MQTT in a Nutshell
— Part One, What is it
What is MQTT? The most expressive answer to this question I’ve ever seen is this one on the mqtt.org website:
“MQTT is a machine-to-machine (M2M)/’Internet of Things’ connectivity protocol.”
It States Quite clear, the MQTT is a connectivity protocol for M2M and Internet of Things (IoT). Seems like to understand MQTT, we’d need to understand M2M or IoT first.
M2M and Internet of Things
Lots of people are already using Internet of Things, some of them are just not aware of it. Recently I’ve visited a friend, he was quite excited about his new smart oven and can’t wait to show me how smart the oven is: Recipe was downloaded to the smartphone and sent to the oven via WiFi; during the baking it was remotely adjustable via a smartphone app; when the baking was done, the oven sent notice to the smartphone. Well, he is already in the IoT era.
The basic concept of Internet of Things is not new, it is the inter-networking of devices, let the devices collect and exchange data by themselves. Sometimes this kind of data exchange happens even without human intervention (machine to machine connectivity). The devices are integrated with each other via network. Nowadays, the scale of this kind integration can be enormous, it can result in improved efficiency, accuracy and economic benefit and reduced human intervention.
In the world of IoT, almost everything (including human) can be connected. Connecting of things has the potential to bring new benefit, what we are going to do is using our curiosity and imagination to release this potential. Gartner says by 2020 there will be over 26 billion connected devices. Computer, cellphone, tablet, table lamp, coffee maker, car, light sensor, motion detector, biochip, plane and anything you can imagine. Some suggest regarding “things” as an “inextricable mixture of hardware, software, data and service”.
One key element of IoT is, that the “things” have the ability to connect. They need a common language that everybody understands, a connectivity protocol. There are already a lot of connectivity protocols in the world, over the years, some protocols like http are used by millions of applications. Why not just one of the widely used protocols? Why MQTT for IoT?
“Anything that can be connected, will be connected”. Think about this: at 5:30 a.m. your smartphone tells the heating regulator in the living room to adjust the room temperature comfortable for daily activity; at 5:50 a.m. your phone tells the coffee maker to start making coffee; when you are waked up by the phone at 6 a.m., everything is ready, even your favourite show is downloaded to you tablet. While you are enjoying your peaceful morning, you may notice one thing: all the connected devices are so different and they work together well.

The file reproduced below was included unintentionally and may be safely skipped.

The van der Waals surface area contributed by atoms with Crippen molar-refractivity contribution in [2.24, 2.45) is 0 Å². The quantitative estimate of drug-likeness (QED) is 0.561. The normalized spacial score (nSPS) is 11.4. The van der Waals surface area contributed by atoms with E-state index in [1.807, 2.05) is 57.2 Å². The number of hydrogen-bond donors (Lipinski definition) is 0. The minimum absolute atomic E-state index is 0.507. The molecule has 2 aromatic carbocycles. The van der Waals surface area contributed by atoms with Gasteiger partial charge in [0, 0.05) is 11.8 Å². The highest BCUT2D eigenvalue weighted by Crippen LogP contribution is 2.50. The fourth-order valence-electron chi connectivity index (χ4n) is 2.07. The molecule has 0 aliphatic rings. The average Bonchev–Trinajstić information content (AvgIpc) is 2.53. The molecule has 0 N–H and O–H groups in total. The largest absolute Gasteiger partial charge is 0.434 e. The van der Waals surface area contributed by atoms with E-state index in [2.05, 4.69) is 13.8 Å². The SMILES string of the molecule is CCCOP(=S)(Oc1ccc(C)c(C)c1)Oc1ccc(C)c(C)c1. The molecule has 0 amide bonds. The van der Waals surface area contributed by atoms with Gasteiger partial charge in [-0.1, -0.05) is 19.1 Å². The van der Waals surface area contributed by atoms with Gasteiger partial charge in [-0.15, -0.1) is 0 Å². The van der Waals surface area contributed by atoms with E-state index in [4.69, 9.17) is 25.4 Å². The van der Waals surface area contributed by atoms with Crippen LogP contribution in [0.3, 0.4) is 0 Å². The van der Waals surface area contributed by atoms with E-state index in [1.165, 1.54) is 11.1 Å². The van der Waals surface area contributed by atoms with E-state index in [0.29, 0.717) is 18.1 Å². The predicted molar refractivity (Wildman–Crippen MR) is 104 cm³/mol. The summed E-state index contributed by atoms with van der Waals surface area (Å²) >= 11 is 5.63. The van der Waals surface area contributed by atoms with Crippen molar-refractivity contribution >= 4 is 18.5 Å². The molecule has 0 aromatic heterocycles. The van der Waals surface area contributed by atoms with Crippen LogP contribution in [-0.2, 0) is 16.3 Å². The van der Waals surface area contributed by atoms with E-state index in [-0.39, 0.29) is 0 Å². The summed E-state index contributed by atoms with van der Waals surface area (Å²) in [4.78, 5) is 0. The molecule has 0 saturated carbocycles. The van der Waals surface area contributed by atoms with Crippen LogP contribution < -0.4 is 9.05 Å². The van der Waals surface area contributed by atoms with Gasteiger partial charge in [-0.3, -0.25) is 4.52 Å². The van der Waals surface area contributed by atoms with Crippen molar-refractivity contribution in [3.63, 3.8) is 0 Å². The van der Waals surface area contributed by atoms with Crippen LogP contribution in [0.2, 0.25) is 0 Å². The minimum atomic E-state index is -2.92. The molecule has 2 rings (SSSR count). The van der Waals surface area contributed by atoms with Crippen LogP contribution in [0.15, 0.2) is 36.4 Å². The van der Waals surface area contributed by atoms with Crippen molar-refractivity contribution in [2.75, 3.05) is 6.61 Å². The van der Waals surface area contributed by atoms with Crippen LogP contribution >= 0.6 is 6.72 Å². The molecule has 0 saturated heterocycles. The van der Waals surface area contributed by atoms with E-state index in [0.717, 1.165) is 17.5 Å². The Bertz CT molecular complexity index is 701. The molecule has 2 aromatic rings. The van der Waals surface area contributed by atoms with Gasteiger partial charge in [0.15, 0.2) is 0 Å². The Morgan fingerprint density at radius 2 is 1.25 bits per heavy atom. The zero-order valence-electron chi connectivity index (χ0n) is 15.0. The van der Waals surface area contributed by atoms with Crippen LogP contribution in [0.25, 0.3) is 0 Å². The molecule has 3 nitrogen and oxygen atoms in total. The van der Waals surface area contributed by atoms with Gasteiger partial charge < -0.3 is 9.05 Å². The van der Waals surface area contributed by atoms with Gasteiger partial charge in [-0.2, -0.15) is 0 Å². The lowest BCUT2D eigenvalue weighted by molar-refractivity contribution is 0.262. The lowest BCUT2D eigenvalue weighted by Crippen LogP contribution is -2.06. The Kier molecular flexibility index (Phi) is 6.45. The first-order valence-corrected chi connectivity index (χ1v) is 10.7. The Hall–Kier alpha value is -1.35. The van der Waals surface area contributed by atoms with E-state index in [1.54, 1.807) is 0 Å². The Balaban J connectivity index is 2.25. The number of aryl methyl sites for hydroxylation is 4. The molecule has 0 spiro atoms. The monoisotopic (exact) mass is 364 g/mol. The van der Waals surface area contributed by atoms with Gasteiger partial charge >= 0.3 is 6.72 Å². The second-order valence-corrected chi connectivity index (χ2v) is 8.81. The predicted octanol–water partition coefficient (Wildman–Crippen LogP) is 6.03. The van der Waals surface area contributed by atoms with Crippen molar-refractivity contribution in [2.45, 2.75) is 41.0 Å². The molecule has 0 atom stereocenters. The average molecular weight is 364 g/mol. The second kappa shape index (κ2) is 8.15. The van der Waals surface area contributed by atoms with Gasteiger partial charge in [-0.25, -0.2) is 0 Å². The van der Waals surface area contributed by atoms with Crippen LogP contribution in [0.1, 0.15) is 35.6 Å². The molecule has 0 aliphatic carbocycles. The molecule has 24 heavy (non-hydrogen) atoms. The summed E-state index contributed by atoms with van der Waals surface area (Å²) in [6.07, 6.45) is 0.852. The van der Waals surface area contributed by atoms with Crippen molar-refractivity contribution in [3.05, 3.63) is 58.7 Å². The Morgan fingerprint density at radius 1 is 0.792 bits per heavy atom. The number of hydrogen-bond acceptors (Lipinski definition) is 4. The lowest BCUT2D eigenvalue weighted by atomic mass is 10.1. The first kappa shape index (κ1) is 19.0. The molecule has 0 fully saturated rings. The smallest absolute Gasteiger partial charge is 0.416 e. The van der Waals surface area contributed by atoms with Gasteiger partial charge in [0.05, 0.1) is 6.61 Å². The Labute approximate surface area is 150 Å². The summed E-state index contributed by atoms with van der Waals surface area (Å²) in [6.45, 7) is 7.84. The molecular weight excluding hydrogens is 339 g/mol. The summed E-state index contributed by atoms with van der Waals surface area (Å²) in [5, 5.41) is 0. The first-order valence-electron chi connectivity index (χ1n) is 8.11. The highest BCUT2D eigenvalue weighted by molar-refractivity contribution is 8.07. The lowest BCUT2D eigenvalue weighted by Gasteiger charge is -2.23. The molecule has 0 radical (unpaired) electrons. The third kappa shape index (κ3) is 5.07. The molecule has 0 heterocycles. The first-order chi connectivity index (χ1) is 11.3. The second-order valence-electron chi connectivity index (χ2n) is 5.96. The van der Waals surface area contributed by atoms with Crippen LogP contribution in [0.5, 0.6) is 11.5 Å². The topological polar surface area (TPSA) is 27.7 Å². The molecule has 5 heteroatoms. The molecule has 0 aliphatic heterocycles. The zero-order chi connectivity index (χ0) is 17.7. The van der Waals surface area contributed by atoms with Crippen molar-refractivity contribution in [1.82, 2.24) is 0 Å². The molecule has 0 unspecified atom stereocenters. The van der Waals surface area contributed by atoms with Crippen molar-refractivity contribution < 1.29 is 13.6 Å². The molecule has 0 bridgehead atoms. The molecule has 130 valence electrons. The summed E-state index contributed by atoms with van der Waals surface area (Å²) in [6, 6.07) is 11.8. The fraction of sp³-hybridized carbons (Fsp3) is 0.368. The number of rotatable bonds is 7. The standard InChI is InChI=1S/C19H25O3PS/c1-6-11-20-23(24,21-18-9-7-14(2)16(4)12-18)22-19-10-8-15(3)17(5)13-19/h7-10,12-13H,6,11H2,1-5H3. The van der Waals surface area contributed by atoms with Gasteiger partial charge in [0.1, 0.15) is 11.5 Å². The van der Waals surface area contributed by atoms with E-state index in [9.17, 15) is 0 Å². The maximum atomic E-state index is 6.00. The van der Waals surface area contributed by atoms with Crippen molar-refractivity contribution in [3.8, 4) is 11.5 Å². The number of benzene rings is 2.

We just talked about a scenario of IoT, we call it smart home. What about we build a smart city or even smart world? In this world, a super-computer may exchanges data with a system on chip. E.g. Healthcare centre monitoring an implanted chip of patient and send alert to the patient’s doctor. What kind of communication protocol should be used, when any device is allowed and the devices are geographically widely distributed?
IT must be a lightweight protocol with a small code footprint, and a very limited network bandwidth should be sufficient for this protocol. MQTT is this kind of protocol.
“MQTT is a Client Server publish/subscribe messaging transport protocol. It is light weight, open, simple, and designed so as to be easy to implement. These characteristics make it ideal for use in many situations, including constrained environments such as for communication in Machine to Machine (M2M) and Internet of Things (IoT) contexts where a small code footprint is required and/or network bandwidth is at a premium.”
— Cited from the MQTT specification
A little History about MQTT
MQTT stands for MQ Telemetry Transport. It was first invented by Andy Stanford-Clark and Arlen Nipper in 1999. They were on a pipeline SCADA system (where the word Telemetry came from) and needed real-time delivery of data on satellite link and dial-up line to connect the remote pipelines. With these constrained resource they start to talk about a new publish and subscribe protocol, that is MQTT.
MQTT was designed with the following five goals:
It needed to be simple to implement;
It needed to have a quality of service data delivery;
It needed to be lightweight and bandwidth efficient;
It had to be data agnostic;
And it had to have continuous session awareness.
Today these five goals are still stand, they are essentially identical with the needs for IoT.
In 2010 IBM release the MQTT 3.1 royalty free and OASIS standardized the protocol in 2014.
MQTT 3.1.1 is the current version as this article is being written. The next version of MQTT is 5.0, a working draft of MQTT 5.0 is made public.
MQTT v.s. XMPP
Comparing the MQTT with other protocols may make it much easier to understand why the MQTT is suitable for the IoT, here we compare it with XMPP, another messaging protocol from the later nineties.
In 1999 The XMPP was invented. It is an eXtensible Messaging and Presence Protocol.
- MQTT uses a one-byte fixed header and two-byte KeepAlive packet, its packet has a size and simple to en/decode. While XMPP is encapsulated in XML, it is large in size and complicated in interaction.
- MQTT uses topic for routing, it is more flexible than XMPP’s peer to peer routing based on JID.
- MQTT protocol doesn’t define a payload format, thus it carries different higher level protocol with ease. While the XMPP uses XML for payload, it must encapsulate binary in Base64 format.
- MQTT supports message acknowledgement and QoS mechanism, which is absent in XMPP, thus MQTT is more reliable.
to be continued…